Other systems for priming utilize an open-close valve in a bypass passage around a pressure regulator and/or the cylinder head. This type of valve is open when the fuel pressure is between zero and a low pressure, e.g., the valve is open between 0 and 30 psi, for bleeding air to tank and thereby facilitating priming. The valve closes and remains closed once the fuel pressure rises above the low pressure threshold, e.g., the valve is closed when the fuel pressure is above 5 psi. This system of using an open-close valve is disadvantageous because the valve is open when the engine is off. This allows fuel to drain back to tank, possibly causing the system to suck in air.
The foregoing background discussion is intended solely to aid the reader. It is not intended to limit the present disclosure nor to limit or expand the prior art discussed. Thus, the foregoing discussion should not be taken to indicate that any particular element of a prior system is unsuitable for use within the present disclosure, nor is it intended to indicate that any element is essential in implementing the present disclosure.
In one aspect, a system and method is provided for automatically priming a fuel system by bleeding/purging air or vapor therefrom. In the described system, a bleed valve automatically moves between three positions in response to the pressure of the fuel in the system. When fuel pressure is in a first pressure range, the bleed valve automatically moves to a first-closed position for preventing fuel from draining to the fuel tank and thereby sucking air into the fuel system. When the fuel pressure is in a second, higher pressure range, the bleed valve automatically moves to an open position for bleeding air out of the fuel system and into the tank, thereby priming the fuel system. When the fuel pressure is in a third, still higher pressure range, the bleed valve automatically moves to a second-closed position so as to not interfere with the regulation of the pressure regulating valve.
Additional and alternative features and aspects of the disclosed system and method will be appreciated from the following description.
Air entering the pump 16 while the engine is off reduces the viscosity of the fuel in the pump 16. In this condition, when an engine start is attempted, internal leakage may occur in the pump 16 because its gears cannot effectively pump the reduced-viscosity fuel. If the internal leakage rate exceeds the output rate of the pump 16, then the pump 16 cannot provide flow to the system 10. Accordingly, the engine will fail to start because the pump 16 is incapable of performing its intended function of pumping fuel through passage 26 to the secondary filter assembly 18, and through passage 28 to the cylinder head 20, where fuel injectors 30 are mounted. Also, if air enters the pump 16, then the system loses pressure and the engine may start but stall soon thereafter. This occurs when there is enough fuel in the system for starting the engine, but the pump 16, which is contaminated with air, is unable to provide flow of additional fuel to the system for continued operation of the engine.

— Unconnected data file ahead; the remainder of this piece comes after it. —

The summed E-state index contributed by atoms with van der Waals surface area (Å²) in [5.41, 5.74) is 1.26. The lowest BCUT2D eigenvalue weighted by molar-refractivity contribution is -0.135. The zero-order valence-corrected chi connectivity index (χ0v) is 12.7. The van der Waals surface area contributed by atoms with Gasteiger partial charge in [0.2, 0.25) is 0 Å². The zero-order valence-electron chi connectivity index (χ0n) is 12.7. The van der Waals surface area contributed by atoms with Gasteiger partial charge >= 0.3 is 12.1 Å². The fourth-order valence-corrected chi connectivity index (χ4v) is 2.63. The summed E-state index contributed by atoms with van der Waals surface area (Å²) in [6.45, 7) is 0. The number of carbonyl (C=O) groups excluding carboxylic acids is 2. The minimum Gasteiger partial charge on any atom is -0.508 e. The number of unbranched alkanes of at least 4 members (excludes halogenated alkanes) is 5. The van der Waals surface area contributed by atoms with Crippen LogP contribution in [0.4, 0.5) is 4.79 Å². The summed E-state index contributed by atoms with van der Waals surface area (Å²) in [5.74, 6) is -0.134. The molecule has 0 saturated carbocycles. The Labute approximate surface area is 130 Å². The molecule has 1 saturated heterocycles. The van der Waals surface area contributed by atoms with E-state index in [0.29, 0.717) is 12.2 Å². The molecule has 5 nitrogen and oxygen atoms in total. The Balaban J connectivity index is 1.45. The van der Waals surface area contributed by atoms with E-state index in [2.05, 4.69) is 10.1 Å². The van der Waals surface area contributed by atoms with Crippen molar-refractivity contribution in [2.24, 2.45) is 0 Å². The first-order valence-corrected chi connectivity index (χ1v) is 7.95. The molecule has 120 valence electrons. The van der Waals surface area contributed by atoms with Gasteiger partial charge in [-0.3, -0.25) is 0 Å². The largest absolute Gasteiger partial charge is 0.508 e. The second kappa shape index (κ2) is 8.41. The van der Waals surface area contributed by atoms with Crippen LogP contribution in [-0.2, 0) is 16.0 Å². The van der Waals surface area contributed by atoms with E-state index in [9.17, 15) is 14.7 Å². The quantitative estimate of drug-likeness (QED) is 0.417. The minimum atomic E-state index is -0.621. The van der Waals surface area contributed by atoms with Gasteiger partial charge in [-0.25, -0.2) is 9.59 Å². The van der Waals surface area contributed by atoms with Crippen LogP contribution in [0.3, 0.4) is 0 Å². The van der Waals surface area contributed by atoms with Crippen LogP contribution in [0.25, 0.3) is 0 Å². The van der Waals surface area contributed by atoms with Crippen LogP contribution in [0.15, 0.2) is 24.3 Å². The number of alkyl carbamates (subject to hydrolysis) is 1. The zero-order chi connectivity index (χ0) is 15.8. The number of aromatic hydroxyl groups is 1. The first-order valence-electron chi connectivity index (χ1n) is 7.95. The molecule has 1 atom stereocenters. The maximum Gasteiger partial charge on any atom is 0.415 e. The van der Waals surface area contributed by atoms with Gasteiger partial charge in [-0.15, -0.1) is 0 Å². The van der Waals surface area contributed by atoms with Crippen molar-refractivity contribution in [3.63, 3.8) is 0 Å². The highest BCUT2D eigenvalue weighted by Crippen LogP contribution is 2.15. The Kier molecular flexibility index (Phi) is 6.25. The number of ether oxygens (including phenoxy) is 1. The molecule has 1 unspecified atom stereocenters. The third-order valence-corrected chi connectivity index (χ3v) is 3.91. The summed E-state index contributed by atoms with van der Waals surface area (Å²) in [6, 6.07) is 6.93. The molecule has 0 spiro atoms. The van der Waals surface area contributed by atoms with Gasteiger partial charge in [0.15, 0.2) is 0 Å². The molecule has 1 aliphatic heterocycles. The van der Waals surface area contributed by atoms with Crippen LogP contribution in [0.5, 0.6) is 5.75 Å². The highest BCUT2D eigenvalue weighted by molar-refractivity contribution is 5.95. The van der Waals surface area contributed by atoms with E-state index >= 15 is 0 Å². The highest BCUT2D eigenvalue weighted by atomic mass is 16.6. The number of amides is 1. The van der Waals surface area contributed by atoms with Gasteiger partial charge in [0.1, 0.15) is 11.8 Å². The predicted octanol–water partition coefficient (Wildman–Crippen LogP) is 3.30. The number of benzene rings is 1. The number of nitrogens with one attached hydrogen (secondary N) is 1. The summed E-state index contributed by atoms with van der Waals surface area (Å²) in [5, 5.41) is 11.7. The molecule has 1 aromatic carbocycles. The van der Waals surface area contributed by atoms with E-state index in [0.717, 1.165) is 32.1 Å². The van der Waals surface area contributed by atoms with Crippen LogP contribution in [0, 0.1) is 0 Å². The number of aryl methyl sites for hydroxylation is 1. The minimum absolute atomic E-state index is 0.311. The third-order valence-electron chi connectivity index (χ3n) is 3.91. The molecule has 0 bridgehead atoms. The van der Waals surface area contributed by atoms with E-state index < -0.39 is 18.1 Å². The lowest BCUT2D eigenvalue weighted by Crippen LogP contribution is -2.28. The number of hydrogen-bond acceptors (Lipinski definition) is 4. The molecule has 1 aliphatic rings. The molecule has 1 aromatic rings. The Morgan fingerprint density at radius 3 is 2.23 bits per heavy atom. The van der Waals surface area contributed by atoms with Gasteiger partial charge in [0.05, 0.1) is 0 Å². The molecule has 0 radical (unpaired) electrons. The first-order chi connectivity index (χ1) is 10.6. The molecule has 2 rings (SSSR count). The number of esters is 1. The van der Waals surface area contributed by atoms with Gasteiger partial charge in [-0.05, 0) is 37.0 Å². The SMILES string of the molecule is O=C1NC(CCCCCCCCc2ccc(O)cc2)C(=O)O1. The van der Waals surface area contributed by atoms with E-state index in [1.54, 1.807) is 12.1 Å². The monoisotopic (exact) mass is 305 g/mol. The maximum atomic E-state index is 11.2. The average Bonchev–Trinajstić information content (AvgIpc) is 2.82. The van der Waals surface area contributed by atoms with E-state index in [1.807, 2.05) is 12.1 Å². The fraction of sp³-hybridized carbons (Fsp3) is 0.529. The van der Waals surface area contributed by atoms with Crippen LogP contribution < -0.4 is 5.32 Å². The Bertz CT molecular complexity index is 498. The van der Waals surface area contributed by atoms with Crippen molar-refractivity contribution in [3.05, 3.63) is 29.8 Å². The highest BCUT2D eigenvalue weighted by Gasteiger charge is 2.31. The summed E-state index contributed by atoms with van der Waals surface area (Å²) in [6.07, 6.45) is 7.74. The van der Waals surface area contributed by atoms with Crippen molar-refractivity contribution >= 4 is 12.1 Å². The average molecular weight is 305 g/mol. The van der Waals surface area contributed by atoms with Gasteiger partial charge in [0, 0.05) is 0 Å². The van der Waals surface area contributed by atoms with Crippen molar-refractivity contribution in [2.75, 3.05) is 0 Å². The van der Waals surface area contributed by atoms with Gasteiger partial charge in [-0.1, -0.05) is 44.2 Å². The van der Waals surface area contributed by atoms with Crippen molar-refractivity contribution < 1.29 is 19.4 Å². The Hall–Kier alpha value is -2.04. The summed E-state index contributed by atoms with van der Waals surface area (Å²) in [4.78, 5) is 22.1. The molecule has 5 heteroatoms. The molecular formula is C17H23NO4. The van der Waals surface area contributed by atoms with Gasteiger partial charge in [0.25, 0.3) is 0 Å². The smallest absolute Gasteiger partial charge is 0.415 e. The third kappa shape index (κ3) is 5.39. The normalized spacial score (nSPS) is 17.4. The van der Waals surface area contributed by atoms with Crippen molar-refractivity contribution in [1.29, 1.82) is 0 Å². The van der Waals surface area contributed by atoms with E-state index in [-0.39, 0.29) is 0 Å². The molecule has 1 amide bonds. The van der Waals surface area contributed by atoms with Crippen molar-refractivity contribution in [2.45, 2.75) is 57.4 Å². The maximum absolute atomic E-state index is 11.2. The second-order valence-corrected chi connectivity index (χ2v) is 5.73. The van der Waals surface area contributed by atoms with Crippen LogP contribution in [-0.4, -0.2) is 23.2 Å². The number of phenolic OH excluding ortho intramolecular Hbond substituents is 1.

In addition to passage 32 and the automatic bleed valve 34, the secondary filter assembly 18 includes an inlet 40, a secondary fuel filter 44, an outlet 46 to the cylinder head, a return inlet 48 from the cylinder head, a pressure regulating valve 50 or a second valve, and an outlet 52 to the fuel tank. The assembly 18 further includes a passage 54 that extends between secondary filter 44 and outlet 46 to the cylinder head. In the illustrated embodiment, as shown in
It should be appreciated that one end of passage 32 can be connected anywhere between the pump 16 and the pressure regulating valve 50, while the other end can be connected anywhere between the pressure regulating valve 50 and the fuel tank 12. For example, one end of passage 32 can be connected between the second filter 44 and outlet 46, or between outlet 46 and inlet 48, or between inlet 48 and valve 50, while the other end can be connected anywhere between valve 50 and the tank 12. These embodiments, like the embodiment of
It should also be appreciated that passage 32 can be an external passage. For example, as illustrated by the phantom lines in